Cincinnati trio Us, Today are one of those rare bands who’ve refined a sound like no other out group there. It’s easy to categorize them as postrock: the obvious comparison is Tortoise. At other times, they come across as a more minimalist take on Ensemble Et Al at their most energetic. Us, Today’s instrumentals are both purposeful and psychedelic, catchy and hypnotic. Kristin Agee plays vibraphone and keys, with Joel Griggs on guitar and and Jeff Mellott on drums. They’re playing the big room at the Rockwood at 10 PM on Sept 2.
Their latest album, Computant is streaming at Bandcamp. The opening track, No Funny Game is actually far from sinister – Agee’s tight vibraphone riffs dance gracefully over a smoothly undulating, funky groove spiced with Griggs’ gritty textures as it winds out.
Spellcaster (Dr. Spirit) begins in a similar vein but goes through some subtle rhythmic shifts. Griggs mutes his emphatic low notes for basslines and eventually goes echoing through the Van Allen Belt; Agee holds her pedal down for a woozy organ effect. Hello Viewers, a carillon-like miniature, introduces Sharin’, a trickily rhythmic, propulsive number: is that Griggs playing bass or is that fat envelope sound coming from Agee’s bass synth?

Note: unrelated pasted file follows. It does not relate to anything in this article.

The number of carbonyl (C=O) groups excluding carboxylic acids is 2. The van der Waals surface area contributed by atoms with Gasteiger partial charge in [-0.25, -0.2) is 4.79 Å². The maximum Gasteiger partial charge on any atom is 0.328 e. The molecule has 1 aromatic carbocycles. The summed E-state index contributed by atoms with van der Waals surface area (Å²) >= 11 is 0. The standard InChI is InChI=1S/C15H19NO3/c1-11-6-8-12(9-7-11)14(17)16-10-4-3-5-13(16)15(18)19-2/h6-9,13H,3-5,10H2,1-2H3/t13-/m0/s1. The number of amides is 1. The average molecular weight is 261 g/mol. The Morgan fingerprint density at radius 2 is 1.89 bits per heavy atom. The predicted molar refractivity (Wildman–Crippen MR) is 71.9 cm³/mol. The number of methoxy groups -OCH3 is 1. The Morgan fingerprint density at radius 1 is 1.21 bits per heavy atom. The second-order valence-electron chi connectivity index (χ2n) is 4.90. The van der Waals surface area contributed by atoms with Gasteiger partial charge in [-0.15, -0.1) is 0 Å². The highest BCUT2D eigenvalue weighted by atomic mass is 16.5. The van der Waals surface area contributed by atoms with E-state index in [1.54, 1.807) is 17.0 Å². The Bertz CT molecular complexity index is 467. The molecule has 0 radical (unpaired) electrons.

Best Unfriends is a tasty, propulsive motorik groove with echoey dreampop riffage from Griggs. Likewise, WHAT IS TIME NOW. GOODMORNING? has a tense krautrock pulse, Griggs’ incisive riffage burning through Agee’s raindrops.
Circling, buzzy syncopated guitar riffs exchange with the twinkle of the vibraphone over flitting, woozy lows in Greetings from the Master. The album’s most colorful track is Wealthe + Fame + Love + Luck, mashing up minimalist P-Funk, indie classical, dreampop and hints of 80s goth, Griggs’ machete chord-chopping fueling the blaze over a deadpan backdrop. The trio segue into the lingering final number, Eracism and its amusing trick ending.
Some people might hear a few bars of this and confuse it with mathrock. Much as Us, Today’s music is all instrumental, with textures straight from the video game theme park, it’s much more interesting and cinematic. Isn’t it funny how music equated with mathematics so often tends to be spastic and awkward…hardly mathlike, when you think about it.
Fun fact: the band’s catalog also includes the acerbic single The Compulsion of Picture Taking. Somebody had to do that and it’s a good thing it was these guys.